The Mindset Shift to Releasing What’s No Longer Needed

During a move several years ago, I found boxes of outdated documents I had been holding onto far longer than needed.

Knowing the documents were taking up space, I made a plan to start getting rid of them over a three-week period by taking them to a store for shredding.

I let go of 27 pounds of documents the first week, 32 pounds the second week, and 35 pounds the third week! 

Over a three-week period, I cleared my personal space of 94 pounds of documents that were no longer serving me—old bank statements, tax documents, and other outdated information.

As I walked away from the store each week, I felt free. It may sound odd, but I actually felt lighter in my step after letting go of what I no longer needed. 

  • A grudge towards a boss or co-worker
  • Bitterness from an unresolved conflict 
  • Resentment for a wrong done to you that was never acknowledged  

One of the leaders in my book entitled, “How Did My Family Get In My Office?!”, shared how holding onto unresolved hurt from his upbringing impacted his daily mindset until a co-worker said to him “Ryan, you’re always so negative.”

“It was like somebody took a 2×4 and BAM, hit me upside the head with it. When my co-worker said it, it went right into my soul. In that moment, I realized he was right. I could see how my negativity was working against me.”

When I asked, “How did you turn around the negativity?” Ryan responded, “The phrase ‘Walk a mile in my shoes’.”

“That phrase made me realize the negativity I was holding onto stemmed from feeling overlooked in my family and having little to no emotional connection to my parents and siblings. I began to understand the hurt inside of me and that my parents had done the best they could given the challenging life situations they faced when raising me.”

Ryan said, “That experience helped me recognize that everyone has stories of something they’ve gone through that was difficult. No matter how much money you have or don’t have, or the color of your skin or your religion or whatever, we all have to deal with difficulties that influence how we treat others or trigger a rude or hurtful comment.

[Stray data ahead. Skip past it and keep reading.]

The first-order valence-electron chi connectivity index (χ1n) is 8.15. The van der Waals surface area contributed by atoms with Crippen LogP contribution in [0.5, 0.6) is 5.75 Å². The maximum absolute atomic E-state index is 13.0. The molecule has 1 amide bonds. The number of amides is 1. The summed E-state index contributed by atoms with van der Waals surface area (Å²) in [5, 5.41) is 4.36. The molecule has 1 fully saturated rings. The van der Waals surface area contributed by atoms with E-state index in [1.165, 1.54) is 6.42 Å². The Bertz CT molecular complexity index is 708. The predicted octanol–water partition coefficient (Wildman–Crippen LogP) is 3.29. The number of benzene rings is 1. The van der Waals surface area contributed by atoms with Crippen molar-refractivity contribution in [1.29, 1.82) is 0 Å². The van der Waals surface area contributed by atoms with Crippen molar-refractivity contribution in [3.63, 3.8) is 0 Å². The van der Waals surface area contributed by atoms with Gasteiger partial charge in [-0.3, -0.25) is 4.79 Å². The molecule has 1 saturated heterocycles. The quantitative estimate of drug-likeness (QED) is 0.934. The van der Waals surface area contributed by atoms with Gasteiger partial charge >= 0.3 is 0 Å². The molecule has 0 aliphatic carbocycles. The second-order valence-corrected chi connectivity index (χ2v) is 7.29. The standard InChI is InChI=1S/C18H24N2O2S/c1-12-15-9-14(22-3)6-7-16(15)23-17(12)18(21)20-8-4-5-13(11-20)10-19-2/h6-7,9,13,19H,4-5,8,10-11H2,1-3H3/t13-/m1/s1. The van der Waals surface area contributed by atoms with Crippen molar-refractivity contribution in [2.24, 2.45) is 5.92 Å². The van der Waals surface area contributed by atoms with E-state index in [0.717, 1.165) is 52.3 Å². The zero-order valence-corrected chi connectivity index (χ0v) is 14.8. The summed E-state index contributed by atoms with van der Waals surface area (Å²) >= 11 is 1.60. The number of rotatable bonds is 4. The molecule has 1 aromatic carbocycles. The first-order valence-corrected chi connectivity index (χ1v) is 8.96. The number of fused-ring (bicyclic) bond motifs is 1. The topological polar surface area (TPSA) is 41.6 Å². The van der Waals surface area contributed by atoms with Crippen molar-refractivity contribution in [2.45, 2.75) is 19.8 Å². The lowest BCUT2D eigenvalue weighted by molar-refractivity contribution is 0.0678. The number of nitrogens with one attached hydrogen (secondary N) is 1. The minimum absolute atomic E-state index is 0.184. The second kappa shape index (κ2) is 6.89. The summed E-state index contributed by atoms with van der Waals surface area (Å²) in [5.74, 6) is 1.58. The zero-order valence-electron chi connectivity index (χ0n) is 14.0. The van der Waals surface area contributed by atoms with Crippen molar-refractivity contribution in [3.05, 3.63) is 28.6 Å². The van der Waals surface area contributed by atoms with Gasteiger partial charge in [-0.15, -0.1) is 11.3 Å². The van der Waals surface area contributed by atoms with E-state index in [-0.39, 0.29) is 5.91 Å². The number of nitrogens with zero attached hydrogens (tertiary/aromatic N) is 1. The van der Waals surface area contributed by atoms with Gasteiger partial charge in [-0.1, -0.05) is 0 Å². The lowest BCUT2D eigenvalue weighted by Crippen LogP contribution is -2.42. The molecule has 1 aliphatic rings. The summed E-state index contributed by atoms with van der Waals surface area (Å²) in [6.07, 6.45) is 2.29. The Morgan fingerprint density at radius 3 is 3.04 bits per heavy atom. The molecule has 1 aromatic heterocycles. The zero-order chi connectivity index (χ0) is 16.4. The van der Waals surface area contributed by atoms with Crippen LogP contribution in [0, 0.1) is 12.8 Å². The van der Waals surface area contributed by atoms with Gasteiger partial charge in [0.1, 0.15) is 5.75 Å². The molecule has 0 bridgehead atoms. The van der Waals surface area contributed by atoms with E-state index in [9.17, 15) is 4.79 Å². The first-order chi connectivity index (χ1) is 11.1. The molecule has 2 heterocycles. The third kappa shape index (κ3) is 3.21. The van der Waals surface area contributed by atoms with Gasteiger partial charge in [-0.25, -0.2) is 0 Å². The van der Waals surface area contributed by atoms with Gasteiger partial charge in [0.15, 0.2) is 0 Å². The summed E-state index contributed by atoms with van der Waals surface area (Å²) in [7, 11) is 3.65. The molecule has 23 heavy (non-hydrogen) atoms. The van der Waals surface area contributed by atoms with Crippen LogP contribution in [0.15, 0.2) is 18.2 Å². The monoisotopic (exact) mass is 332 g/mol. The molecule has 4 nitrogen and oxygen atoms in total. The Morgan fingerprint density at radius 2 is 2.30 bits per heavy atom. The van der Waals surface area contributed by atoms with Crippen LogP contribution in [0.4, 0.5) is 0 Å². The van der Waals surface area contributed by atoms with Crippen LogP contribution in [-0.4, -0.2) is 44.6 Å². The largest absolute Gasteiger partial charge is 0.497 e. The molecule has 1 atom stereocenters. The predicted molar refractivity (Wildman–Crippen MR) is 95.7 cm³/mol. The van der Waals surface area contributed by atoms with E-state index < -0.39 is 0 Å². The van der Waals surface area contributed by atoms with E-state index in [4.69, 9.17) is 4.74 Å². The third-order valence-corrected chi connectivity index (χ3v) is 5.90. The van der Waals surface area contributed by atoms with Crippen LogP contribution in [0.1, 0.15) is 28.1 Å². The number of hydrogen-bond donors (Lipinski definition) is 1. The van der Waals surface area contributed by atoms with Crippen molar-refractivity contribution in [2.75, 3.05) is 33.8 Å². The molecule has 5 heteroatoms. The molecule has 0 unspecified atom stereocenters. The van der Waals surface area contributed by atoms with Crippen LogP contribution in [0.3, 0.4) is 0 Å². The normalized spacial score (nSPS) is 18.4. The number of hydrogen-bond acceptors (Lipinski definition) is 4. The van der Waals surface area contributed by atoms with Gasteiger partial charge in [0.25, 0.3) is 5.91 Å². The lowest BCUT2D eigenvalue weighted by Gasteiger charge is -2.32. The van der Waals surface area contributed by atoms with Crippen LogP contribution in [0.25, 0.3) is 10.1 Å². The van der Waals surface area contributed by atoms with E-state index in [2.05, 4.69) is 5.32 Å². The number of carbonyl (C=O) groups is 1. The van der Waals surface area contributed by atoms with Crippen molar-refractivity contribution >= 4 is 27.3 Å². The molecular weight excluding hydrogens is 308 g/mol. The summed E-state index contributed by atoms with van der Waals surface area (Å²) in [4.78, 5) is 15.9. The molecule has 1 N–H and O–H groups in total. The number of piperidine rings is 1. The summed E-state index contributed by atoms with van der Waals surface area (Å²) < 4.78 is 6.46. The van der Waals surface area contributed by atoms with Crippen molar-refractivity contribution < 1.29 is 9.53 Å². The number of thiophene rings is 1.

Now, with everyone, including in my leadership, I strive to consider that how we react to things is often influenced by our experiences. And, despite what happened to us, we all have the choice to recognize the baggage we’re holding onto and change for the better.”

By gaining self-awareness, Ryan came to realize the internal hurt he was holding onto was coming out in negativity towards others. As a person, he had become the opposite of who he wanted to be.

Just as I released the useless documents at the shredder that were no longer needed, what would it take for you to let go of “useless” burdens that weigh you down and take up space?

About the author 

Bonnie Artman Fox, MS, LMFT works with executive leaders who want to gain self-awareness about the impact of their words and actions and up-level their interpersonal skills. 

Drawing from decades as a psychiatric nurse and licensed family therapist, Bonnie brings a unique perspective to equip executive leaders with the roadmap to emotional intelligence that brings teams together. 

Bonnie’s leadership Turnaround coaching program has an 82% success rate in guiding leaders to replace abrasive behavior with tact, empathy, and consideration of others. The end result is a happy, healthy, and profitable workplace…sooner vs. later.

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